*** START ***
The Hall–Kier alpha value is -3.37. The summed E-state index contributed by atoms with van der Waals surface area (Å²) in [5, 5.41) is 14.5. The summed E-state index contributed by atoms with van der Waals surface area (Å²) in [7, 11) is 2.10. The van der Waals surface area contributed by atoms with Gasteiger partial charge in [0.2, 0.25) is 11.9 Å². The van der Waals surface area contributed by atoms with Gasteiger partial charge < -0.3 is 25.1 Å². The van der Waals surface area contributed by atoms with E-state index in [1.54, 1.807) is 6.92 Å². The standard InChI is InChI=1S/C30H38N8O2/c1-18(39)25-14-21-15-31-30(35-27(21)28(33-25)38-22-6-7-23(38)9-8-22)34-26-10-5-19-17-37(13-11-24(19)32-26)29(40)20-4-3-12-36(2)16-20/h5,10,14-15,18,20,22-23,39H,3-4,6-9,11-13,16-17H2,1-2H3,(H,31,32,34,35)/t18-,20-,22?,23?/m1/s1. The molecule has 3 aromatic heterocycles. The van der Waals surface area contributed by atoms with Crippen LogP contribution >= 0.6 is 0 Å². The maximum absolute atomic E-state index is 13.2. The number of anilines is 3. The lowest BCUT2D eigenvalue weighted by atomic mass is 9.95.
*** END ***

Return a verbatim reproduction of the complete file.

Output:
The Hall–Kier alpha value is -3.37. The summed E-state index contributed by atoms with van der Waals surface area (Å²) in [5, 5.41) is 14.5. The summed E-state index contributed by atoms with van der Waals surface area (Å²) in [7, 11) is 2.10. The van der Waals surface area contributed by atoms with Gasteiger partial charge in [0.2, 0.25) is 11.9 Å². The van der Waals surface area contributed by atoms with Gasteiger partial charge < -0.3 is 25.1 Å². The van der Waals surface area contributed by atoms with E-state index in [1.54, 1.807) is 6.92 Å². The standard InChI is InChI=1S/C30H38N8O2/c1-18(39)25-14-21-15-31-30(35-27(21)28(33-25)38-22-6-7-23(38)9-8-22)34-26-10-5-19-17-37(13-11-24(19)32-26)29(40)20-4-3-12-36(2)16-20/h5,10,14-15,18,20,22-23,39H,3-4,6-9,11-13,16-17H2,1-2H3,(H,31,32,34,35)/t18-,20-,22?,23?/m1/s1. The molecule has 3 aromatic heterocycles. The van der Waals surface area contributed by atoms with Crippen LogP contribution >= 0.6 is 0 Å². The maximum absolute atomic E-state index is 13.2. The number of anilines is 3. The lowest BCUT2D eigenvalue weighted by atomic mass is 9.95.